Gestational Diabetes

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Information and References: Wikipedia | WebMd | Mayo Clinic

Patient Resources and Related Organizations: American Diabetes Association | American Pregnancy Association

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Gestational diabetes also known as gestational diabetes mellitus (GDM), is a condition in which women without previously diagnosed diabetes exhibit high blood glucose (blood sugar) levels during pregnancy (especially during their third trimester). Gestational diabetes is caused by improper insulin responses. This is likely due to pregnancy-related factors such as the presence of human placental lactogen that interferes with susceptible insulin receptors. This in turn causes inappropriately elevated blood sugar levels.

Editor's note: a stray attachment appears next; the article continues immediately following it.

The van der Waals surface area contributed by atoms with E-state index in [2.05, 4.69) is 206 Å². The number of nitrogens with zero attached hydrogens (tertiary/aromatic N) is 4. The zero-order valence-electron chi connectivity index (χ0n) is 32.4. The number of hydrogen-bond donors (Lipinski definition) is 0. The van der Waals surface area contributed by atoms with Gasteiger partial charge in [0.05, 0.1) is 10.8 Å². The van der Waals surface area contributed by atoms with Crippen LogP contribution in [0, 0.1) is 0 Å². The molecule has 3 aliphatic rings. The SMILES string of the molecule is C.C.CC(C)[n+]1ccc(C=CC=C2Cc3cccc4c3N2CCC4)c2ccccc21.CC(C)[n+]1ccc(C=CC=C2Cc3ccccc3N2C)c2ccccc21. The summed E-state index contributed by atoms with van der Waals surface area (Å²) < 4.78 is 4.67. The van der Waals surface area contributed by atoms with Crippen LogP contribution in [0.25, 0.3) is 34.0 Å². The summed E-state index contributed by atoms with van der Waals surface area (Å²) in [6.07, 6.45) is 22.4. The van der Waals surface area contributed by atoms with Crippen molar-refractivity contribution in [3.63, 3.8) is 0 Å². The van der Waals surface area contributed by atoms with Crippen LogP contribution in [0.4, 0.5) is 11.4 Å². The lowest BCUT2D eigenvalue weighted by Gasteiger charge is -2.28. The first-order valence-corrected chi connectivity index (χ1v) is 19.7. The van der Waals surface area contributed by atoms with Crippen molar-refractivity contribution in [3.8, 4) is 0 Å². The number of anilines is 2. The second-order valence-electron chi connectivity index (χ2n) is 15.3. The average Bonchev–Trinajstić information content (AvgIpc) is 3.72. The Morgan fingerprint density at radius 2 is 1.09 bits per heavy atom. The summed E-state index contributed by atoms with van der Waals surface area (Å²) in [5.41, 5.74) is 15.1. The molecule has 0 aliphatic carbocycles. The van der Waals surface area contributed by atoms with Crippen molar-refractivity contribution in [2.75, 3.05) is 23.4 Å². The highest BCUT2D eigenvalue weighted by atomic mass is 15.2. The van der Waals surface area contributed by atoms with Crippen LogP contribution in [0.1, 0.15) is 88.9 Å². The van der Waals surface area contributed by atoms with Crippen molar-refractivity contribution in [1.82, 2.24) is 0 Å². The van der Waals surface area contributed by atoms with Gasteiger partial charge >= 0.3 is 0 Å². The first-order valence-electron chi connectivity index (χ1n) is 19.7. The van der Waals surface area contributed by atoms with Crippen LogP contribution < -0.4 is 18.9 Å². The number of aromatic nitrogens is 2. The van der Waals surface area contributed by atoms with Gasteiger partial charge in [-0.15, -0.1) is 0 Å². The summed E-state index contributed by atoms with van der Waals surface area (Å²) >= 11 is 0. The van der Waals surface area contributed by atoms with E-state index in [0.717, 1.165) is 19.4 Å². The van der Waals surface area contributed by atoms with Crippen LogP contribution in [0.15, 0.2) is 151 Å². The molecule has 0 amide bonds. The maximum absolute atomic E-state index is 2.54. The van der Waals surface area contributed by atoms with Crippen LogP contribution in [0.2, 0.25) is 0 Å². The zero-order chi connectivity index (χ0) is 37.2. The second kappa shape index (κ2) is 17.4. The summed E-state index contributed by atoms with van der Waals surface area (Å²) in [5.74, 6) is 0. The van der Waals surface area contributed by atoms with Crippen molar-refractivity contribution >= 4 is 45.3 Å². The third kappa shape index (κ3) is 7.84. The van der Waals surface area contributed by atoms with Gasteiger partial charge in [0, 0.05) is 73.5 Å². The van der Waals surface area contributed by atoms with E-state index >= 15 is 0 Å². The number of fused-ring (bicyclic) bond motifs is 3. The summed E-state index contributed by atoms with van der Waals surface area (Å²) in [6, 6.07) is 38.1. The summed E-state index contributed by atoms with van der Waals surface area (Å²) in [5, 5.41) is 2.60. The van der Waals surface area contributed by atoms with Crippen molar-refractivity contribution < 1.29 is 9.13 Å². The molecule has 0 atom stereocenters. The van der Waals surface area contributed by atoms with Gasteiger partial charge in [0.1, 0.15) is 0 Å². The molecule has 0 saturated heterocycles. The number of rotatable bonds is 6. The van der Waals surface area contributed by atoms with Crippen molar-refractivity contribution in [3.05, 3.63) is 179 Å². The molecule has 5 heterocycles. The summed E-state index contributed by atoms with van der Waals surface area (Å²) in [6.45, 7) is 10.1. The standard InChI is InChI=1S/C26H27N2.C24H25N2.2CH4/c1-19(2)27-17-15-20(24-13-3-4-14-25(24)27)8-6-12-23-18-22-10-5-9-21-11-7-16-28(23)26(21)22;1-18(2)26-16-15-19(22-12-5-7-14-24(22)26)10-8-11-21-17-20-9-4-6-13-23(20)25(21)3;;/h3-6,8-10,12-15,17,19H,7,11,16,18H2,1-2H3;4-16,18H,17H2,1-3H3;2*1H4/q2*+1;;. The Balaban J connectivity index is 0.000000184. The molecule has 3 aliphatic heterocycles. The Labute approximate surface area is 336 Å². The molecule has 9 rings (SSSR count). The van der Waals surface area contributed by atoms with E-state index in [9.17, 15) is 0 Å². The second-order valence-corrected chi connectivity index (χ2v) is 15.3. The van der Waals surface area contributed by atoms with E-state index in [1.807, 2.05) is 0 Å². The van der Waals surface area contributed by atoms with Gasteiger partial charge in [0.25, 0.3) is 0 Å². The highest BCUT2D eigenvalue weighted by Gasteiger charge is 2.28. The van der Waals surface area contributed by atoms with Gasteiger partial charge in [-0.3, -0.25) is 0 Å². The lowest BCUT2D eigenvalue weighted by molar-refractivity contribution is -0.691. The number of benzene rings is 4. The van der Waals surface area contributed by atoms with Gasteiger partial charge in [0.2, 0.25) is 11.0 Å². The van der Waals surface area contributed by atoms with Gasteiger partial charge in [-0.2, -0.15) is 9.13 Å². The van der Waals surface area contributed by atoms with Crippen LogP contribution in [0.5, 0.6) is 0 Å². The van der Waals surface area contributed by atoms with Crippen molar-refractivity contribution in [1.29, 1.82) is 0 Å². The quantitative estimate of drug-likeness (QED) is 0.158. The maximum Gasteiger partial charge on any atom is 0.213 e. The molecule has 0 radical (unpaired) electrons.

Gestational diabetes generally has few symptoms and it is most commonly diagnosed by screening during pregnancy. Diagnostic tests detect inappropriately high levels of glucose in blood samples. Gestational diabetes affects 3–10% of pregnancies, depending on the population studied. Typically gestational diabetes will disappear after the baby is born.

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